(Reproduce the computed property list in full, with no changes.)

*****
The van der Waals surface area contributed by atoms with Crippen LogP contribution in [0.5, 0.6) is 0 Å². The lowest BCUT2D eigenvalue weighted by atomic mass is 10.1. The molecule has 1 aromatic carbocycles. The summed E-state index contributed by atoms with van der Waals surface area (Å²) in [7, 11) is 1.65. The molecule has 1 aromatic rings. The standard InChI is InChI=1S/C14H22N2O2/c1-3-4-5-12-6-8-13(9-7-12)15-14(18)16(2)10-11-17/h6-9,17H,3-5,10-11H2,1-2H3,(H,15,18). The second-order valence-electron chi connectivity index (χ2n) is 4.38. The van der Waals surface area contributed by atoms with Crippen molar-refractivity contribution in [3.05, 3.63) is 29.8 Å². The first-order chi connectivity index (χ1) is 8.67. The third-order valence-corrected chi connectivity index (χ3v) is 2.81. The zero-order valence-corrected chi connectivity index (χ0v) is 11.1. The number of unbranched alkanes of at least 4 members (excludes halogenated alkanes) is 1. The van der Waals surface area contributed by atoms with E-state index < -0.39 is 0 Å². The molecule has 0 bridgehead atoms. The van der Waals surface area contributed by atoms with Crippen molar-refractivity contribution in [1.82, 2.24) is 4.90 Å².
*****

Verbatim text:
The van der Waals surface area contributed by atoms with Crippen LogP contribution in [0.5, 0.6) is 0 Å². The lowest BCUT2D eigenvalue weighted by atomic mass is 10.1. The molecule has 1 aromatic carbocycles. The summed E-state index contributed by atoms with van der Waals surface area (Å²) in [7, 11) is 1.65. The molecule has 1 aromatic rings. The standard InChI is InChI=1S/C14H22N2O2/c1-3-4-5-12-6-8-13(9-7-12)15-14(18)16(2)10-11-17/h6-9,17H,3-5,10-11H2,1-2H3,(H,15,18). The second-order valence-electron chi connectivity index (χ2n) is 4.38. The van der Waals surface area contributed by atoms with Crippen molar-refractivity contribution in [3.05, 3.63) is 29.8 Å². The first-order chi connectivity index (χ1) is 8.67. The third-order valence-corrected chi connectivity index (χ3v) is 2.81. The zero-order valence-corrected chi connectivity index (χ0v) is 11.1. The number of unbranched alkanes of at least 4 members (excludes halogenated alkanes) is 1. The van der Waals surface area contributed by atoms with E-state index < -0.39 is 0 Å². The molecule has 0 bridgehead atoms. The van der Waals surface area contributed by atoms with Crippen molar-refractivity contribution in [1.82, 2.24) is 4.90 Å².